Robustness of contamination controls that prevent presence of bioburden, endotoxin, or foreign contaminants in the process streams must be demonstrated in PPQ batches. This demonstration is accomplished through a combination of process controls such as raw material specifications and testing, equipment cleaning, and sanitization, facility/environmental requirements, operational control, and in-process monitoring during the production of the drug substance and drug product. Regulators consider aseptic processing operations, such as sterile sampling, filtration, filling and lyophilization, to be high-risk processes. For mammalian cell culture processes, viral clearance studies must be performed to assess effectiveness of the process steps in inactivating/removing viruses and to measure quantitatively the overall level of virus clearance by the process.
The goal of technology-transfer activities is to transfer product and process knowledge between development and manufacturing and within or between manufacturing sites to achieve product realization (12). The transfer must demonstrate comparability of the product and process between the donor and recipient sites.
There may be multiple quality risk assessments associated with a technology transfer (e.g., risk assessments for process changes, facility and equipment changes, method transfer, and multiproduct operations). It is important, therefore, that QRM activities are adequately planned and documented. This risk assessment should be performed during the introduction of a new product to assess and review any potential cross-contamination or nonroutine risks of mix-up between existing products at the facility and the new product.
Continued Process Verification
Assurance that validated processes continue to perform as originally validated is achieved through in-process controls, testing against in-process limits and product specifications, change control, ongoing process monitoring, annual product reviews, and ongoing risk management. The monitoring strategy should be documented (e.g., parameter monitoring, and statistical process control).
Various changes that occur during a manufacturing process lifetime include normal process variability over time, changes in the equipment and control system, and process improvement. Trending of process monitoring data at established intervals is useful in the ongoing evaluation of the process. Statistical analysis and trending of the data should be applied to alert any undesirable process behavior. Where no significant changes have been made and process-monitoring verification confirms that subtle changes have not impacted the system or process and maintained consistent results, there is then no need for process revalidation. Certain regulatory authorities may require revalidation for a specific product or process. Changes to processes, raw materials, specifications, methods, procedures, labeling, and packaging systems must be evaluated per approved change-control procedure.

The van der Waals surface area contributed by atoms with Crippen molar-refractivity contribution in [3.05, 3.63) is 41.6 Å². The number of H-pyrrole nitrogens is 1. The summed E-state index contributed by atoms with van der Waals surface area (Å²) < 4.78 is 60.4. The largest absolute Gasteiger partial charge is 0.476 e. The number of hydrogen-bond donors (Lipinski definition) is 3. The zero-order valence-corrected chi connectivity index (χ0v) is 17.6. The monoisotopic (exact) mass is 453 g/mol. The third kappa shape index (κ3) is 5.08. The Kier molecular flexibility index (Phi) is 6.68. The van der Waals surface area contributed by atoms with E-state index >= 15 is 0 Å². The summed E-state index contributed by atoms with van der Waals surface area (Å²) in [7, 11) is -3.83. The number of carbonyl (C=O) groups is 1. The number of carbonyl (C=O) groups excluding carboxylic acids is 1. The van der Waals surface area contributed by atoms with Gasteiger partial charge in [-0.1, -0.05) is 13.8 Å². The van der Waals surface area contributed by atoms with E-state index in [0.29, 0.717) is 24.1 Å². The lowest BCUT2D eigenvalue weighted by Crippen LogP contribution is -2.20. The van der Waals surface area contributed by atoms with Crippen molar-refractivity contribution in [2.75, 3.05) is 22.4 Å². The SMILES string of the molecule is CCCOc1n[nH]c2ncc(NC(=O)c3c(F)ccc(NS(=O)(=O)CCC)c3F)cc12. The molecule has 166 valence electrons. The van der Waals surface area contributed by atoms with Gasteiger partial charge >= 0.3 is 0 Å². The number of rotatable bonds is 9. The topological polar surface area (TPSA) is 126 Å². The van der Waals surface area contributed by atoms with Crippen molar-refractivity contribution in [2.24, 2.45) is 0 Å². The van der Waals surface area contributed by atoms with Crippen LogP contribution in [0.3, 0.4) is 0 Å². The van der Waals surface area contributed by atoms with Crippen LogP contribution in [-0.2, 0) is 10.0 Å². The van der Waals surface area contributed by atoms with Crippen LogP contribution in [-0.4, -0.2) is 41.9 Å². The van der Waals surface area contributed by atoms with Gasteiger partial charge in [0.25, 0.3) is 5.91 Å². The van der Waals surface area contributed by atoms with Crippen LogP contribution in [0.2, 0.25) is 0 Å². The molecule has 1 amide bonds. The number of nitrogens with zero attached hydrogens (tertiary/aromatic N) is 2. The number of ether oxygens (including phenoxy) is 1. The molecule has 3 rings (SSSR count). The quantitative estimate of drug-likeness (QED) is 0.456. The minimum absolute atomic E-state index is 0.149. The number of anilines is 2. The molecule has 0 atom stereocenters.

The evaluation of process changes can determine the significance of the change and define the necessary supporting validation study requirements and any potential requirements for regulatory reporting. An evaluation of the potential impact of a change on that unit operation, as well as potentially impacted steps downstream of that unit operation, is required to determine the scope and significance of required verification studies. It is important to determine the significance of a process change and define the review schedule of a validated process (5, 19–21).
1. FDA, Guidance for Industry—Process Validation: General Principles and Practices (Rockville, Md, January 2011).
2. EMA, Draft Guideline on Process Validation (Mar. 29, 2012).
3. PDA, Technical Report 60, Process Validation: A Lifecycle Approach (Feb.2013)
4. Risk Management Applications in Pharmaceutical and Biopharmaceutical Manufacturing, Edited by Mollah et al., (John Wiley & Sons, 2013).
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6. 21 CFR 210 and 211: Current Good Manufacturing Practice In Manufacturing, Processing, Packing, Or Holding Of Drugs: General, Revised (Apr. 1, 2009).
7. EudraLex by the European Commission, Volume 4—Medicinal Products for Human and Veinary Use: Good Manufacturing Practice; Annex 15 to the EU Guide, Qualification and Validation (July 2001).
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16. Q8 (R2) Pharmaceutical. Development, ICH Harmonised Tripartite Guideline, (August 2009).
17. WHO, Supplementary guidelines on good manufacturing practices: validation, Annex 4, WHO Technical Report Series, No. 937, 2006.
18. PIC/S PE-008-10, Guide To Good Manufacturing Practice For Medicinal Products Annexes (January 2013).